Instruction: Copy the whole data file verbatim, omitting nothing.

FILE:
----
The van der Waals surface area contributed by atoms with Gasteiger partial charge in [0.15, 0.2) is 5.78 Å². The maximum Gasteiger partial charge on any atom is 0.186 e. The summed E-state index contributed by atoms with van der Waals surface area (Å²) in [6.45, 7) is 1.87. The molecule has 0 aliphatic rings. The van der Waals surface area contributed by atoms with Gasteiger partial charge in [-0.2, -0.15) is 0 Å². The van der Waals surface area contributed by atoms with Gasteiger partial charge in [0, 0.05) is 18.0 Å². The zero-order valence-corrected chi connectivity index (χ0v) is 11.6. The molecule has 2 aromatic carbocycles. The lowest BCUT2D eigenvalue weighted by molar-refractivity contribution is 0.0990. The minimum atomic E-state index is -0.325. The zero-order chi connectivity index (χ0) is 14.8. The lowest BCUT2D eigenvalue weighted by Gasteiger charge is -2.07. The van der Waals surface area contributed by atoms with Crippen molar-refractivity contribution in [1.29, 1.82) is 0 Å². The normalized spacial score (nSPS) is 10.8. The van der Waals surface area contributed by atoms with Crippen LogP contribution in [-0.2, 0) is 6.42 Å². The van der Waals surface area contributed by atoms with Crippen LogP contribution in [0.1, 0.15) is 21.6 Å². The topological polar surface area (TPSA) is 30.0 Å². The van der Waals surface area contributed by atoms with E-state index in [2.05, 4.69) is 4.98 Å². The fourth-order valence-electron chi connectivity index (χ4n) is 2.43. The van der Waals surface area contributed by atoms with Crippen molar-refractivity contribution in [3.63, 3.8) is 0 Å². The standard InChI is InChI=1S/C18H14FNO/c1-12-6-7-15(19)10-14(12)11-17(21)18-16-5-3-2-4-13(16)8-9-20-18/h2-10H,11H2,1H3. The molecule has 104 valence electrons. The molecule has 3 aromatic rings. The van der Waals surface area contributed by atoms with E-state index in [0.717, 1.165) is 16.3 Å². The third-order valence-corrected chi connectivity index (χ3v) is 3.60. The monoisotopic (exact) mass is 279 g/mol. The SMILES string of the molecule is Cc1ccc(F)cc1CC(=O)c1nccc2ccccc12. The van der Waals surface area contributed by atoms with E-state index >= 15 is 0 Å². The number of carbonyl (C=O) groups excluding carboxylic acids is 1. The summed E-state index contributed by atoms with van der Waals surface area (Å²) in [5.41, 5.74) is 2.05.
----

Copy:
The van der Waals surface area contributed by atoms with Gasteiger partial charge in [0.15, 0.2) is 5.78 Å². The maximum Gasteiger partial charge on any atom is 0.186 e. The summed E-state index contributed by atoms with van der Waals surface area (Å²) in [6.45, 7) is 1.87. The molecule has 0 aliphatic rings. The van der Waals surface area contributed by atoms with Gasteiger partial charge in [-0.2, -0.15) is 0 Å². The van der Waals surface area contributed by atoms with Gasteiger partial charge in [0, 0.05) is 18.0 Å². The zero-order valence-corrected chi connectivity index (χ0v) is 11.6. The molecule has 2 aromatic carbocycles. The lowest BCUT2D eigenvalue weighted by molar-refractivity contribution is 0.0990. The minimum atomic E-state index is -0.325. The zero-order chi connectivity index (χ0) is 14.8. The lowest BCUT2D eigenvalue weighted by Gasteiger charge is -2.07. The van der Waals surface area contributed by atoms with Crippen molar-refractivity contribution in [1.29, 1.82) is 0 Å². The normalized spacial score (nSPS) is 10.8. The van der Waals surface area contributed by atoms with Crippen LogP contribution in [-0.2, 0) is 6.42 Å². The van der Waals surface area contributed by atoms with Crippen LogP contribution in [0.1, 0.15) is 21.6 Å². The topological polar surface area (TPSA) is 30.0 Å². The van der Waals surface area contributed by atoms with E-state index in [2.05, 4.69) is 4.98 Å². The fourth-order valence-electron chi connectivity index (χ4n) is 2.43. The van der Waals surface area contributed by atoms with Crippen molar-refractivity contribution in [3.63, 3.8) is 0 Å². The standard InChI is InChI=1S/C18H14FNO/c1-12-6-7-15(19)10-14(12)11-17(21)18-16-5-3-2-4-13(16)8-9-20-18/h2-10H,11H2,1H3. The molecule has 104 valence electrons. The molecule has 3 aromatic rings. The van der Waals surface area contributed by atoms with E-state index in [0.717, 1.165) is 16.3 Å². The third-order valence-corrected chi connectivity index (χ3v) is 3.60. The monoisotopic (exact) mass is 279 g/mol. The SMILES string of the molecule is Cc1ccc(F)cc1CC(=O)c1nccc2ccccc12. The van der Waals surface area contributed by atoms with E-state index >= 15 is 0 Å². The number of carbonyl (C=O) groups excluding carboxylic acids is 1. The summed E-state index contributed by atoms with van der Waals surface area (Å²) in [5.41, 5.74) is 2.05.